Although it is true, as Arthur C. Clarke said, that “[a]ny sufficiently advanced technology is indistinguishable from magic” by those who don’t understand its principles, a person who promotes a product that contemporary technology does not understand must establish that this “magic” actually works. Proof is what separates an effect new to science from a swindle. Defendants themselves told customers that the bracelet’s efficacy had been “test-proven”; that statement was misleading unless a reliable test had been used and statistically significant results achieved. A placebo-controlled, double-blind study is the best test; something less may do (for there is no point in spending $1 million to verify a claim worth only $10,000 if true); but defendants have no proof of the Q-Ray Ionized Bracelet’s efficacy. The “tests” on which they relied were bunk. (We need not repeat the magistrate judge’s exhaustive evaluation of this subject.) What remain are testimonials, which are not a form of proof because most testimonials represent a logical fallacy: post hoc ergo propter hoc. (A person who experiences a reduction in pain after donning the bracelet may have enjoyed the same reduction without it. That’s why the “testimonial” of someone who keeps elephants off the streets of a large city by snapping his fingers is the basis of a joke rather than proof of cause and effect.)

To this defendants respond that one study shows that the Q-Ray Ionized Bracelet does reduce pain. This study, which the district court’s opinion describes in detail, compared the effects of “active” and “inactive” bracelets (defendants told the experimenter which was which), with the “inactive” bracelet serving as a control. The study found that both “active” and “inactive” bracelets had a modest-and identical-effect on patients’ reported levels of pain. In other words, the Q-Ray Ionized Bracelet exhibits the placebo effect. Like a sugar pill, it alleviates symptoms even though there is no apparent medical reason. The placebo effect is well established. Defendants insist that the placebo effect vindicates their claims, even though they are false-indeed, especially because they are false, as the placebo effect depends on deceit. Tell the patient that the pill contains nothing but sugar, and there is no pain relief; tell him (falsely) that it contains a powerful analgesic, and the perceived level of pain falls. A product that confers this benefit cannot be excluded from the market, defendants insist, just because they told the lies necessary to bring the effect about.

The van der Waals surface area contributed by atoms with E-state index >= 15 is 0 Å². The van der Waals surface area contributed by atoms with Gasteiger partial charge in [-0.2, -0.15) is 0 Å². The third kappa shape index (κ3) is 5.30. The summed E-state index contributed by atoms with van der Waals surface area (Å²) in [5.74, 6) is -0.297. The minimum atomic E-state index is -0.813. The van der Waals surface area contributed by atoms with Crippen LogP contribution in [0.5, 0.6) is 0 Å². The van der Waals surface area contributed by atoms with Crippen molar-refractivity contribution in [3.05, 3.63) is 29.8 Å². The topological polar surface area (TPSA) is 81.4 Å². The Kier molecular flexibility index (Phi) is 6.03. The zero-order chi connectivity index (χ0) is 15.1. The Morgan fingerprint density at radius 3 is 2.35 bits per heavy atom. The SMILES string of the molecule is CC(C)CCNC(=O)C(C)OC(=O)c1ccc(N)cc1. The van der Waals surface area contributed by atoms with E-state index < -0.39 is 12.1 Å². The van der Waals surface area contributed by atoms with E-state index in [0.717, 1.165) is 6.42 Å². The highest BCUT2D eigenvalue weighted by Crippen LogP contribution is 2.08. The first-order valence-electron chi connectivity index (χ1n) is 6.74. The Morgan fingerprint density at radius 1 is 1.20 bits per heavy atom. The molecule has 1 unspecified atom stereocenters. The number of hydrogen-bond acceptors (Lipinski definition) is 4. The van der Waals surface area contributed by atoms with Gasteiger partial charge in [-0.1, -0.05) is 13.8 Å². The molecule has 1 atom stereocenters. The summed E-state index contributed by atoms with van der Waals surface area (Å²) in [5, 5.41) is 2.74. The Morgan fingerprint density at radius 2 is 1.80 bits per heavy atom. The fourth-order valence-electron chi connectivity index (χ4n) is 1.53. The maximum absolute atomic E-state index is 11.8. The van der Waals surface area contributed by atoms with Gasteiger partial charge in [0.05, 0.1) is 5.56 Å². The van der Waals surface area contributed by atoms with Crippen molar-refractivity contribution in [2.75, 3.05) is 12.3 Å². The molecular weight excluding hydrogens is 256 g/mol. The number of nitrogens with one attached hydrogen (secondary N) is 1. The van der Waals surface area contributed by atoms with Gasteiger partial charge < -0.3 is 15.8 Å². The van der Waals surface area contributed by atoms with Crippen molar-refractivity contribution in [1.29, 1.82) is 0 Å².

Yet the Federal Trade Commission Act condemns material falsehoods in promoting consumer products; the statute lacks an exception for “beneficial deceit.” We appreciate the possibility that a vague claim-along the lines of “this bracelet will reduce your pain without the side effects of drugs”-could be rendered true by the placebo effect. …. But our defendants advanced claims beyond those that could be supported by a placebo effect. They made statements about Q-Rays, ionization, and bio-energy that they knew to be poppycock; they stated that the bracelet remembers its first owner and won’t work for anyone else; the list is extensive.

One important reason for requiring truth is so that competition in the market will lead to appropriate prices. Selling brass as gold harms consumers independent of any effect on pain. Since the placebo effect can be obtained from sugar pills, charging $200 for a device that is represented as a miracle cure but works no better than a dummy pill is a form of fraud. That’s not all. A placebo is necessary when scientists are searching for the marginal effect of a new drug or device, but once the study is over a reputable professional will recommend whatever works best.

Medicine aims to do better than the placebo effect, which any medieval physician could achieve by draining off a little of the patient’s blood. If no one knows how to cure or ameliorate a given condition, then a placebo is the best thing going. Far better a placebo that causes no harm (the Q-Ray Ionized Bracelet is inert) than the sort of nostrums peddled from the back of a wagon 100 years ago and based on alcohol, opium, and wormwood. But if a condition responds to treatment, then selling a placebo as if it had therapeutic effect directly injures the consumer.

Physicians know how to treat pain. Why pay $200 for a Q-Ray Ionized Bracelet when you can get relief from an aspirin tablet that costs 1¢ ? Some painful conditions do not respond to analgesics (or the stronger drugs in the pharmacopeia) or to surgery, but it does not follow that a placebo at any price is better. Deceit such as the tall tales that defendants told about the Q-Ray Ionized Bracelet will lead some consumers to avoid treatments that cost less and do more; the lies will lead others to pay too much for pain relief or otherwise interfere with the matching of remedies to medical conditions. That’s why the placebo effect cannot justify fraud in promoting a product. ….

[The court also upheld the amount of the remedy, which was designed to ensure disgorgement of profits.] …. Defendants’ business was a profitable one; that much, at least, they concede. (It is so profitable that they continue to carry it on despite the injunction that requires them to stop making most of their old claims for its efficacy. Today it is sold with testimonials and vaporous statements.)

…. Although defendants complain that the magistrate judge failed to separate ill-got gains from legitimate profits, they offer no reason to think that any of their profits are “legitimate.” Defendants’ sole business is the sale of Q-Ray products. …. [The court also affirmed a finding of individual liability for a principal, even though he claimed innocence.]